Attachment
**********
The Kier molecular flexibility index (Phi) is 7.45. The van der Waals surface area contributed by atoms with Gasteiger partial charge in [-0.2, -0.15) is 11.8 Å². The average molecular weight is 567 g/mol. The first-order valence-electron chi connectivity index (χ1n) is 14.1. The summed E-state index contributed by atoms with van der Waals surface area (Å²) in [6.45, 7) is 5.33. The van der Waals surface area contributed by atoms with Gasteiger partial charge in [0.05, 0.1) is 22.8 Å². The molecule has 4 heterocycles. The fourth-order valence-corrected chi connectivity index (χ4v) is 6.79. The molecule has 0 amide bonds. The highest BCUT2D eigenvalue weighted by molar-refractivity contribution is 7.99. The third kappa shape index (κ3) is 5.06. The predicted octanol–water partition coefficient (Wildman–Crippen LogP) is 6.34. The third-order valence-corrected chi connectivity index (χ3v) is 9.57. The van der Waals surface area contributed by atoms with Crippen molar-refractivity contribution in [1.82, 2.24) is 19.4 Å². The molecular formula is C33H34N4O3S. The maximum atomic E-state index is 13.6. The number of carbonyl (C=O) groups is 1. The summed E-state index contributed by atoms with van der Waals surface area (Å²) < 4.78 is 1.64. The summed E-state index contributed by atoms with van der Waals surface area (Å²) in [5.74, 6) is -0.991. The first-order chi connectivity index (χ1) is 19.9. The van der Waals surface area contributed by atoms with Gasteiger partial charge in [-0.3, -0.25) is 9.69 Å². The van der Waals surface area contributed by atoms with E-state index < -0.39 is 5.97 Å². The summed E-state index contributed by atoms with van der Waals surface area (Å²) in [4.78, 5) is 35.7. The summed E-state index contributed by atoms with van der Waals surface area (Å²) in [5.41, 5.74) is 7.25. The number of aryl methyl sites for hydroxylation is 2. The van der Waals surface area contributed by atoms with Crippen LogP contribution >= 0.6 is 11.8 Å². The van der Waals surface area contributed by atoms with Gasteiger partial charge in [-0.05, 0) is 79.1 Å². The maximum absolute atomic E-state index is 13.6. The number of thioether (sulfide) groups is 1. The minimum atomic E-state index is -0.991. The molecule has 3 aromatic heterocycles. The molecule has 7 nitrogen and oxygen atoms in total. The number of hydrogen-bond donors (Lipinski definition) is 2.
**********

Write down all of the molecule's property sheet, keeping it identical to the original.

The Kier molecular flexibility index (Phi) is 7.45. The van der Waals surface area contributed by atoms with Gasteiger partial charge in [-0.2, -0.15) is 11.8 Å². The average molecular weight is 567 g/mol. The first-order valence-electron chi connectivity index (χ1n) is 14.1. The summed E-state index contributed by atoms with van der Waals surface area (Å²) in [6.45, 7) is 5.33. The van der Waals surface area contributed by atoms with Gasteiger partial charge in [0.05, 0.1) is 22.8 Å². The molecule has 4 heterocycles. The fourth-order valence-corrected chi connectivity index (χ4v) is 6.79. The molecule has 0 amide bonds. The highest BCUT2D eigenvalue weighted by molar-refractivity contribution is 7.99. The third kappa shape index (κ3) is 5.06. The predicted octanol–water partition coefficient (Wildman–Crippen LogP) is 6.34. The third-order valence-corrected chi connectivity index (χ3v) is 9.57. The van der Waals surface area contributed by atoms with Crippen molar-refractivity contribution in [1.82, 2.24) is 19.4 Å². The molecular formula is C33H34N4O3S. The maximum atomic E-state index is 13.6. The number of carbonyl (C=O) groups is 1. The summed E-state index contributed by atoms with van der Waals surface area (Å²) < 4.78 is 1.64. The summed E-state index contributed by atoms with van der Waals surface area (Å²) in [5.74, 6) is -0.991. The first-order chi connectivity index (χ1) is 19.9. The van der Waals surface area contributed by atoms with Gasteiger partial charge in [-0.3, -0.25) is 9.69 Å². The van der Waals surface area contributed by atoms with E-state index < -0.39 is 5.97 Å². The summed E-state index contributed by atoms with van der Waals surface area (Å²) in [4.78, 5) is 35.7. The summed E-state index contributed by atoms with van der Waals surface area (Å²) in [5.41, 5.74) is 7.25. The number of aryl methyl sites for hydroxylation is 2. The van der Waals surface area contributed by atoms with Crippen LogP contribution >= 0.6 is 11.8 Å². The van der Waals surface area contributed by atoms with Gasteiger partial charge in [-0.05, 0) is 79.1 Å². The maximum absolute atomic E-state index is 13.6. The number of thioether (sulfide) groups is 1. The minimum atomic E-state index is -0.991. The molecule has 3 aromatic heterocycles. The molecule has 7 nitrogen and oxygen atoms in total. The number of hydrogen-bond donors (Lipinski definition) is 2.